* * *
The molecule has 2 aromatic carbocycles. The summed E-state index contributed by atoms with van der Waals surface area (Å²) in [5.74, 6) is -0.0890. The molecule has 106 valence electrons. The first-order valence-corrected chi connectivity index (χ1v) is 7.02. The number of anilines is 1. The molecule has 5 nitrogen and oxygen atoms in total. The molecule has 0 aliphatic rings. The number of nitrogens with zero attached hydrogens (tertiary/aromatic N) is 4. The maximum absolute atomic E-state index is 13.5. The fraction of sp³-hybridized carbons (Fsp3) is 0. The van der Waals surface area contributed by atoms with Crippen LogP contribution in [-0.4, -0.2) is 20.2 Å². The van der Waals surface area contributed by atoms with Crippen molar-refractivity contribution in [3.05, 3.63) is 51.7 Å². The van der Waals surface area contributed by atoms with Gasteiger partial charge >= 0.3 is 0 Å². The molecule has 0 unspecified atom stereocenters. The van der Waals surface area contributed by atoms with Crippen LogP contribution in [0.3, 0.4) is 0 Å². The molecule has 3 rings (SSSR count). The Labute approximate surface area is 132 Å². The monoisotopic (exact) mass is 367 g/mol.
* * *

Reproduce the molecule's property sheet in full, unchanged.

The molecule has 2 aromatic carbocycles. The summed E-state index contributed by atoms with van der Waals surface area (Å²) in [5.74, 6) is -0.0890. The molecule has 106 valence electrons. The first-order valence-corrected chi connectivity index (χ1v) is 7.02. The number of anilines is 1. The molecule has 5 nitrogen and oxygen atoms in total. The molecule has 0 aliphatic rings. The number of nitrogens with zero attached hydrogens (tertiary/aromatic N) is 4. The maximum absolute atomic E-state index is 13.5. The fraction of sp³-hybridized carbons (Fsp3) is 0. The van der Waals surface area contributed by atoms with Crippen LogP contribution in [-0.4, -0.2) is 20.2 Å². The van der Waals surface area contributed by atoms with Crippen molar-refractivity contribution in [3.05, 3.63) is 51.7 Å². The van der Waals surface area contributed by atoms with Gasteiger partial charge >= 0.3 is 0 Å². The molecule has 0 unspecified atom stereocenters. The van der Waals surface area contributed by atoms with Crippen LogP contribution in [0.3, 0.4) is 0 Å². The molecule has 3 rings (SSSR count). The Labute approximate surface area is 132 Å². The monoisotopic (exact) mass is 367 g/mol.